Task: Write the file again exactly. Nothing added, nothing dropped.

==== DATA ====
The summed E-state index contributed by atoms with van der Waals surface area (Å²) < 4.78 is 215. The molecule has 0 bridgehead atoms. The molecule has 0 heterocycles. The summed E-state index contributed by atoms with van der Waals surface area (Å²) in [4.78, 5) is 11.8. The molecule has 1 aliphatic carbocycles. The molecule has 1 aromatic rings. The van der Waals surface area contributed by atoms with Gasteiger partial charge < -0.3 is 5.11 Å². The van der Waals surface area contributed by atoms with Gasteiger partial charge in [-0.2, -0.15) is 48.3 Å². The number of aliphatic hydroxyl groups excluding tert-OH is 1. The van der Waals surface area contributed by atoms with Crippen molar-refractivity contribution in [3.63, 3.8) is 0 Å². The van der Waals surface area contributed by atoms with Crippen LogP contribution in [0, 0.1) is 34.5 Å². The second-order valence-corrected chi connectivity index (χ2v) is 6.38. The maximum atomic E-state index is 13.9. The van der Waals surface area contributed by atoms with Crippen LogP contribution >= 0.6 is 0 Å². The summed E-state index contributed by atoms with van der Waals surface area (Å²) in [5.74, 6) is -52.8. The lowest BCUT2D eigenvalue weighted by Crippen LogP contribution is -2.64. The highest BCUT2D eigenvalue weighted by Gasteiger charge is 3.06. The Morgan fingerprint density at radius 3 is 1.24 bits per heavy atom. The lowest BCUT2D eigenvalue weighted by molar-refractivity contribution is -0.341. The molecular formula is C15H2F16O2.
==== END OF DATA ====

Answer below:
The summed E-state index contributed by atoms with van der Waals surface area (Å²) < 4.78 is 215. The molecule has 0 bridgehead atoms. The molecule has 0 heterocycles. The summed E-state index contributed by atoms with van der Waals surface area (Å²) in [4.78, 5) is 11.8. The molecule has 1 aliphatic carbocycles. The molecule has 1 aromatic rings. The van der Waals surface area contributed by atoms with Gasteiger partial charge < -0.3 is 5.11 Å². The van der Waals surface area contributed by atoms with Gasteiger partial charge in [-0.2, -0.15) is 48.3 Å². The number of aliphatic hydroxyl groups excluding tert-OH is 1. The van der Waals surface area contributed by atoms with Crippen molar-refractivity contribution in [3.63, 3.8) is 0 Å². The van der Waals surface area contributed by atoms with Crippen LogP contribution in [0, 0.1) is 34.5 Å². The second-order valence-corrected chi connectivity index (χ2v) is 6.38. The maximum atomic E-state index is 13.9. The van der Waals surface area contributed by atoms with Crippen LogP contribution >= 0.6 is 0 Å². The summed E-state index contributed by atoms with van der Waals surface area (Å²) in [5.74, 6) is -52.8. The lowest BCUT2D eigenvalue weighted by Crippen LogP contribution is -2.64. The highest BCUT2D eigenvalue weighted by Gasteiger charge is 3.06. The Morgan fingerprint density at radius 3 is 1.24 bits per heavy atom. The lowest BCUT2D eigenvalue weighted by molar-refractivity contribution is -0.341. The molecular formula is C15H2F16O2.